No one knows for sure when and where the first Somali appeared; some proponents think that the long coat was a spontaneous natural mutation in the Abyssinian. Genetic studies indicate, however, that the Somali probably originated around the turn of the century in England when breeders, low on breeding stock, used longhaired cats in their Abyssinian breeding programs. In the late 1910s and in the late 1940s, during the aftermath of World Wars I and II, when so many breeds had dwindled to near extinction, breeders were forced to mix other breeds into their Abyssinian bloodlines to keep the breed going.
Raby Chuffa of Selene, a male Abyssinian that came to the United States from Britain in 1953, and that appears on the pedigrees of many Abyssinians, is considered the father of the Somali breed on this continent; all Canadian and American Somalis can be traced back to this cat.
Some Abyssinian breeders wanted nothing to do with these longhaired nonconformists and did not want to encourage the tenuous connection that the name “Longhaired Abyssinian” would produce. Abyssinian breeder Evelyn Mague, one of the first U.S. breeders to work with the developing longhaired breed, came up with the name “Somali” because Somalia borders Ethiopia, the country formerly called Abyssinia for which the Abyssinian was named.
The Somali is a long-haired breed of cat. The breed appeared spontaneously in the 1950s from Abyssinian breeding programs when a number of Abyssinian kittens were born with bottle-brush tails and long fluffy coats. Abyssinians and Somalis share the same personality (active, intelligent, playful, curious) and appearance. The only difference between them is the fur length and therefore the amount of grooming required. Unlike most long-haired cats, Somalis shed very little excess hair. Their coat is generally shed en masse, or "blown", once or twice a year, rather than constantly shedding like a Persian or other long-haired cat.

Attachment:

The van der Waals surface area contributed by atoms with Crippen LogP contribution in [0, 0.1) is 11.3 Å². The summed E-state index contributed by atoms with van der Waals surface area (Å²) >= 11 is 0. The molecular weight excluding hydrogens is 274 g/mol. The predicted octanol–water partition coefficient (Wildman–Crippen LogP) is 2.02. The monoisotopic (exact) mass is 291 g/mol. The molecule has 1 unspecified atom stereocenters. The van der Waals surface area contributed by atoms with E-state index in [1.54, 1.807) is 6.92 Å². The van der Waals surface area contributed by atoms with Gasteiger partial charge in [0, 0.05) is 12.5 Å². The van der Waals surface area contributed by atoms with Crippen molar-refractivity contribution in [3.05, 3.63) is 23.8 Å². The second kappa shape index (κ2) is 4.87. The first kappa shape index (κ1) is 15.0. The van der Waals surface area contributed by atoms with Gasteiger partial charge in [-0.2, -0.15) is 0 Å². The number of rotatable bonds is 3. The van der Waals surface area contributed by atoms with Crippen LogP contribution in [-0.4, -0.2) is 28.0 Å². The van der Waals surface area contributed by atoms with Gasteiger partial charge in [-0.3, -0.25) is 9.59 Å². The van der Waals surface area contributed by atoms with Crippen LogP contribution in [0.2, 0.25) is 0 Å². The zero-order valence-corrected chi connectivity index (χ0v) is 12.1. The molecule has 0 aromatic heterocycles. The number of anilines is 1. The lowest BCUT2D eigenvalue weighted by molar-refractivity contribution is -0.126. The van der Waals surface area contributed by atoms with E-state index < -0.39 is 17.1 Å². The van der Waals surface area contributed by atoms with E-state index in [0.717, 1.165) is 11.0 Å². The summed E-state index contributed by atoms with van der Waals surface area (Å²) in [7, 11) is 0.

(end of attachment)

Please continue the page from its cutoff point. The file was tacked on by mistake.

A red SomaliSomalis have a striking, bushy tail, which, combined with their ruddy coat, has earned them the nickname of "fox cats" in some circles. Their coats are ticked, which is a variation on tabby markings, and some Somalis may show full tabby stripes on portions of their bodies, but this is seen as a flaw, and tabby Somalis are only sold as neutered pets. The only tabby marking on a show Somali is the traditional tabby 'M' on the middle of the forehead. Like Abyssinians, they have a dark rim around their eyes that makes them look like they are wearing kohl, and they have a small amount of white on their muzzles and chins/throats. White elsewhere on their bodies disqualifies them from show-status.
With all the virtues of the Abyssinian and adorned by a gorgeous semi-long coat, the Somali is a beautiful and lively addition to any household. Don’t get a Somali if you want a cat that can be taken for a furry doorstop, or if you want a cat that will do your bidding. Like the Abyssinian, the Somali is active, curious, and high-spirited, and loves to prance around the house, opening cupboards and generally getting into mischief. Their voices are soft, their minds active, and their food dishes are always empty. They also tend to be determined cats: Once they get an idea in their furry little heads, there’s no dissuading them. They’re not aggressive or unfriendly, just tenacious.
Somalis are affectionate, but are not lap cats. They don’t like to be cuddled and would rather be near than on you. They do, however, want to be involved in every aspect of your life. Open a drawer and your Somali will be there to peer in.